My colleague Marieke Guy is involved in work investigating best practice on “What Makes A Good API?“. The work began with a half-day workshop at the CETIS 2008 conference – we were fortunate that the topic we had been invitd to facilitate coincided with Marieke’s current area of work (although, of course, this wasn’t really coincidental, but reflects a growing awareness of the importance of APIs).

The CETIS workshop was entitled “Technological Innovation in a World of Web APIs“. This provided a valuable start for the work, with useful input from a number of important communities: developers who are already making use of APIs (either consuming APIs provided by other services or providing APIs to the services they are developing); project managers who may be considering the potential benefits – and correcpsonding costs – or providing APIs for their project deliverables and  and IT support staff who may have responsibilities of supporting such services once they are deployed into service.

But there’s still a need for further research and for listening into to the discussions which are taking place regarding use of APIs. How should one go about this, was a question Marieke and I discussed recently.

One suggestion I made was to explore the potential of Twitter.  As shown, you can set up a search query in Twitter clients such as Tweetdeck. Will searching for a term such as “API” provide useful information, I wonder?  Well I’ve found one person who is very critical of Skype’s closed APIs, another will has made great progress with iPhone APIs and someone who has responded to a query by stating that Tokbox APIs go out (are deployed, I think) very quickly.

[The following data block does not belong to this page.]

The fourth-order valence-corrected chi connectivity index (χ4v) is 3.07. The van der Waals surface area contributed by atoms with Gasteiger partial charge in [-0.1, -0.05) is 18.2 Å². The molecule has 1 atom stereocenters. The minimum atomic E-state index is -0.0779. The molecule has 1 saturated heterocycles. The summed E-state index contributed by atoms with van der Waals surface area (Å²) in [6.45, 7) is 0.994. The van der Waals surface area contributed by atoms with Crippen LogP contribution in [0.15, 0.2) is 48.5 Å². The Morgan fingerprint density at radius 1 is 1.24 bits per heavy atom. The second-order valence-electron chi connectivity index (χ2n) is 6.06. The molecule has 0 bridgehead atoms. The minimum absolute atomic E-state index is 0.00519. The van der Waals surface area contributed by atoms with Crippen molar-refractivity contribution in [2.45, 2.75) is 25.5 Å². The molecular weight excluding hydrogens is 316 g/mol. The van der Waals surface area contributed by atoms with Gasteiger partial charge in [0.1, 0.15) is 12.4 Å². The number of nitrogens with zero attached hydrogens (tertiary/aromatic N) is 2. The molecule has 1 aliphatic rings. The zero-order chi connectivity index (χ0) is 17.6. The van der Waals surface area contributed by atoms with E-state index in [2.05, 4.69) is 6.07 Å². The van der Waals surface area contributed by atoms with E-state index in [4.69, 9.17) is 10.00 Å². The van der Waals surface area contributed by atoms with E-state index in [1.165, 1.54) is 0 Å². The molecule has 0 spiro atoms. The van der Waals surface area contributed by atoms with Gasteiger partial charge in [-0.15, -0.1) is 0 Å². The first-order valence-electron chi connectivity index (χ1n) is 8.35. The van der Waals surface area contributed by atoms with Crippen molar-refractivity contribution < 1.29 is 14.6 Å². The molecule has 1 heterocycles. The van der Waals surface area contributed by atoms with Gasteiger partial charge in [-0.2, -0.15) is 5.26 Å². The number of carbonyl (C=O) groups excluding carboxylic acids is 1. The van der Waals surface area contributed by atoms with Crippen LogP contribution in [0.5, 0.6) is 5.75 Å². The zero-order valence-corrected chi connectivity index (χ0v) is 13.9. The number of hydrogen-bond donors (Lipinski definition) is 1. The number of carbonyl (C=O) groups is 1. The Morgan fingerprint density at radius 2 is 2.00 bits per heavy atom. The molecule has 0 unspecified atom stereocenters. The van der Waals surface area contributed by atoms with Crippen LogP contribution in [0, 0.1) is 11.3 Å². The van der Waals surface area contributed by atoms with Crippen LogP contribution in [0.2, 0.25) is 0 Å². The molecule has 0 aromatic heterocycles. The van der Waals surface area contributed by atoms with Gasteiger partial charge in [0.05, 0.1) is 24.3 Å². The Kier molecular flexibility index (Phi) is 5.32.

Is the useful? Clearly the approach is not scaleable to all areas of research. But you might expect software developers to be early adopters of Twitter and to use Twitter to discuss their work.  Indeed the final example I gave above was from dbillian, a Toxbox employee.  And as I have previously written about Tokbox I potentially have a contact with someone who may be responsive to queries about, in this case, the APIs provided by the Toxbox video chat service.

Now in a previous version of the Tweetdeck client I could select whether to search across the tweets from the  Twitter users I follow or across all tweets globally. I personally found the former more useful as, in some but not all cases, I would know about them and their interests. However that feature seems to have disppeared following a recent upgrade of the Tweetdeck software.

Will Twitter help in the research, I wonder?  Let’s try it and see.